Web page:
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In my opinion, film criticsm or being a movie critic died officially when Roger Ebert died. Sadly his colleague and fellow host of their mega-hit tv show Siskel & Ebert: At The Movies died in 1999 from a brain tumor. Both men made film criticsm cool, and helped usher in a new generation to the movie world. But ultimately, their show in hindsight marked the a paradigm shift from consumer reading habits.

Most people don’t put much of any stock in what critics say anymore, haven’t for two decades I venture to say. And confidence in the discipline is without question at an all-time low. People stopped trusting critics too, especially now that we can always reference IMDb, Rotten Tomatoes, and the like when in doubt. The currency of film criticsm I venture to say was maybe always on its way out, even before Siskel and Ebert’s famed show.

A man named Richard Corliss predicted all this back in 1990. Which is why I recommend you read his article, if you wonder about what happened to film criticsm—or why people still even attempt to practice it through new digital mediums like YouTube channels.

Cover of Film Comment Magazie March-April 1990 Issue - Jimmy Stewart

All Thumbs: Or, Is There a Future for Film Criticism?

Will anyone read this story? (It has too many words and not enough pictures.) Does anyone read this magazine? (Every article in it wants to be a meal, not a McNugget.) Is anyone reading film criticism? (It lacks the punch, the clips, the thumbs.) Can anyone still read? (These days, it’s more fun and less work just to watch.)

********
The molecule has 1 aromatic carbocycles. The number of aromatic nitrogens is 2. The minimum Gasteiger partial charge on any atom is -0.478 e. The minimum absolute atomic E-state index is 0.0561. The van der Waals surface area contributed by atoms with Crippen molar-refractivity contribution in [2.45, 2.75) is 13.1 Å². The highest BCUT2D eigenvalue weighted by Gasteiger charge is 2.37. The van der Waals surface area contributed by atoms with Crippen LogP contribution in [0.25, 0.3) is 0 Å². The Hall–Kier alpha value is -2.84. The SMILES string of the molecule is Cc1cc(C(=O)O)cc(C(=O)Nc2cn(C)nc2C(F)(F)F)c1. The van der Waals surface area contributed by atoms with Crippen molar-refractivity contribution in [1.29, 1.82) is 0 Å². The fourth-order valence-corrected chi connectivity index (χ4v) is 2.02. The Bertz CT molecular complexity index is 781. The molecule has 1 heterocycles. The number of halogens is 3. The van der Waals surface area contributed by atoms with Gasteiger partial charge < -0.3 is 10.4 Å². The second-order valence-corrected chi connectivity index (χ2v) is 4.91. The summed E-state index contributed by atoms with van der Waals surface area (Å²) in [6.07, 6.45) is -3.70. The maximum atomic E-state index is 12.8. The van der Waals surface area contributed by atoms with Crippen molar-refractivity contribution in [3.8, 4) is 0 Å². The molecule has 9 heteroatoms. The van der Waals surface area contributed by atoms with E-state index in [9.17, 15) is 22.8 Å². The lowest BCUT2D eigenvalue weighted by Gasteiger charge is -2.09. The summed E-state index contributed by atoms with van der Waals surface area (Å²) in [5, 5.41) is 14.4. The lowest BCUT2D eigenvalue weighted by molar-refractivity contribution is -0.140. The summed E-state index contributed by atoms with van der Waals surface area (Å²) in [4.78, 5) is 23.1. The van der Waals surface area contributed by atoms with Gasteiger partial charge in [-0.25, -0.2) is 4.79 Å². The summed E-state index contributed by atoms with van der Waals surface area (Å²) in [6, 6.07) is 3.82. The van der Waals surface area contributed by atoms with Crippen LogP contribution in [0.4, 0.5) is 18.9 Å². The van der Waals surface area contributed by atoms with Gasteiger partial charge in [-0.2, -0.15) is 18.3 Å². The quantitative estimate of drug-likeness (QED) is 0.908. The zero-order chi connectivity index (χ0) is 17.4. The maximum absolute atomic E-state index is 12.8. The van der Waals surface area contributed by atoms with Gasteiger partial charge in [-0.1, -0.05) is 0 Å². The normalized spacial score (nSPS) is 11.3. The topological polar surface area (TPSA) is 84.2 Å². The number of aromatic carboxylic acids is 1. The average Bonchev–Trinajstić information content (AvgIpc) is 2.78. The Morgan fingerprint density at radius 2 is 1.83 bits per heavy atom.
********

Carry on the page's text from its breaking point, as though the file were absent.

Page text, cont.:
By Richard Corliss in the March-April 1990 Issue

It should be noted that Roger Ebert’s wife Chaz Ebert has honorably continued to keep the torch a live, by turning his website https://www.rogerebert.com into a reputable place for people looking for high standard film criticms—where film critics and writers of the time’s continue the tradition. In the hopes I suspect to create a seal of approval platform, for those who grew up with film criticsm or who see some value in it. But RogerEbert.com is not the destination it would’ve been had film criticsm stayed a must-read. A shame because I find the reviews on the site to be in keeping with what Ebert would’ve given us.

FUN FACT About Me: I did have a little fantasy about film criticsm in college when I got to be the film critic for the off-campus college newspaper at the University of Illinois at Chicago. And I remeber being at a Chicago press screening of “Lions for Lambs” (2007), and I met Roger Ebert briefly, who was seated at the far back of the theater. I was one of last to leave and didn’t realize he was there until I had gotten all my belongings ready to leave. I never forgot that. I just waved like a silly starstruck college student, but the way he looked at me without putting me down for the gesture is worth noting. I didn’t want to bother him, but I also knew that his time was limited on this earth, so how could I be rude and pretend I didn’t see someone there?

Cool Random Story: This story was shared in the documentary on Rogert Ebert’s life called, Life Itself (2014). It’s one of many interesting stories told by those who knew the man. The story about this jigsaw puzzle goes, Ebert presented actress Laura Dern with a Sundance tribute, Dern in return sent him a heartfelt letter with a special memento. It was a jigsaw puzzle Dern received from famed acting teacher Lee Strasberg, who received it from Marilyn Monroe, who received it from director Alfred Hitchcock.

Roger Ebert story of giving director Ramin Bahrani something director Alfred Hitchcock gave Marilyn Monroe. A Balkan Sobranie tin of a lovely wooden puzzle.

Ebert later gave the puzzle to director Ramin Bahrani (Man Push Cart (2005), etc.), with the instructions that one day, “You have to give it to someone else who deserves it.”

In the documetary Bahrani said he hadn’t assembled the puzzle for fear of wear and tear on the pieces. The old wooden puzzle is still in its original tin box, which was originally a smoking tobacco tin for a brand called Balkan Sobranie.

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